From an Economist’s point of view baggage fees are a GOOD idea!
As I began reflecting upon this past holiday season, I realized that many of us flew to our destination via commercial airlines and many of us not only paid for ourselves but for the privilege of having luggage accompany us to our final destination. We have reacted indignantly when we have heard or read about another fee the airlines are charging us; from fees for boarding early or using the lavatory to fees for checking in luggage, including carry-on luggage.
However, as an economist, I applaud these efforts as airlines are establishing a pricing structure which enables consumers to choose the precise mix of airline services that fit their needs and budgets. From an economist’s view, this pricing structure is very efficient as it forces individuals to reveal their willingness to pay for different levels of services-remember, what did your parents always ask you before you left for a long car ride? From an airlines perspective, the ability or the increased ability to charge a different price to each person depending on whether they prefer an aisle seat or emergency exit row seat, how many pieces of luggage they have, whether they want to eat and perhaps whether they want to use the bathroom or not better serves their bottom line.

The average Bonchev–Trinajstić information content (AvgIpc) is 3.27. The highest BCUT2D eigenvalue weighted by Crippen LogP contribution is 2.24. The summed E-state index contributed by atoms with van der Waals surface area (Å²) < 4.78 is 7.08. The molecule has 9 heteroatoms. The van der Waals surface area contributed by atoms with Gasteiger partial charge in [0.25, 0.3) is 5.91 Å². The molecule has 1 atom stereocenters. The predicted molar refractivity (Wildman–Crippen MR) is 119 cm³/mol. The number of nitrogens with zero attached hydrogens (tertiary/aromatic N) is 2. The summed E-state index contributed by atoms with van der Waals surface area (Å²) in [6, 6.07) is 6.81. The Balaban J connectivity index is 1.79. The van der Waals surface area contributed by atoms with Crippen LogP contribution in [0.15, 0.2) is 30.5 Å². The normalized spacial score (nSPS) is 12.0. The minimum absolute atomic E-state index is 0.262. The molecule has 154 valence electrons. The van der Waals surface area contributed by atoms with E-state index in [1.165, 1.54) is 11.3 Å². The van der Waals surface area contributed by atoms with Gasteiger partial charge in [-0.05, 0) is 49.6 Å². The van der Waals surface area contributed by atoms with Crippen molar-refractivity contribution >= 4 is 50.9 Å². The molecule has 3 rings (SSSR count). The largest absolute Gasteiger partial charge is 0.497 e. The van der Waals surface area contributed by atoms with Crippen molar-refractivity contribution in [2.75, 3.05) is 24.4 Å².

According to the Wall Street Journal, in 2009 airlines racked up $13.5 billion in what are called a-la-carte fees, a 43% jump over the prior year. Leading the charge for the a-la-carte fees were United Airlines, American Airlines and Delta Airlines each racking up over $1.4 billion in 2009. Moreover, these fees were the reason why many airlines were in the black in the most recent reporting period. Many reports are surfacing that for 2011, the airlines may introduce (if they have not already) additional fees such as:
- Infant fees
- In person check in
- Using a credit card
- Checked bag fees by the pound
- Name change fees
- No more refunds if a fare goes down
- Carry-on bag fees
- Fare lock-in fees
- Internet “convenience fee”
While this trend is likely to continue for many airlines, some airlines are capitalizing on the ire of air passengers about this policy. To wit, Southwest Air’s ad campaign of “bags fly free” or their newest ad revealing the fees that other airlines charge for changing your ticket seem to be working as Southwest has enjoyed another year of profitability , its 37th year of profitability.
So before you plan your next holiday, make sure you pack light, leave your baby at home, wear multiple layers of clothing and stuff your pockets with what you would have had in your carry- on bag, pay for the trip in cash, don’t book your ticket in person but don’t use the internet to book your ticket either. Other than that, have a great flight!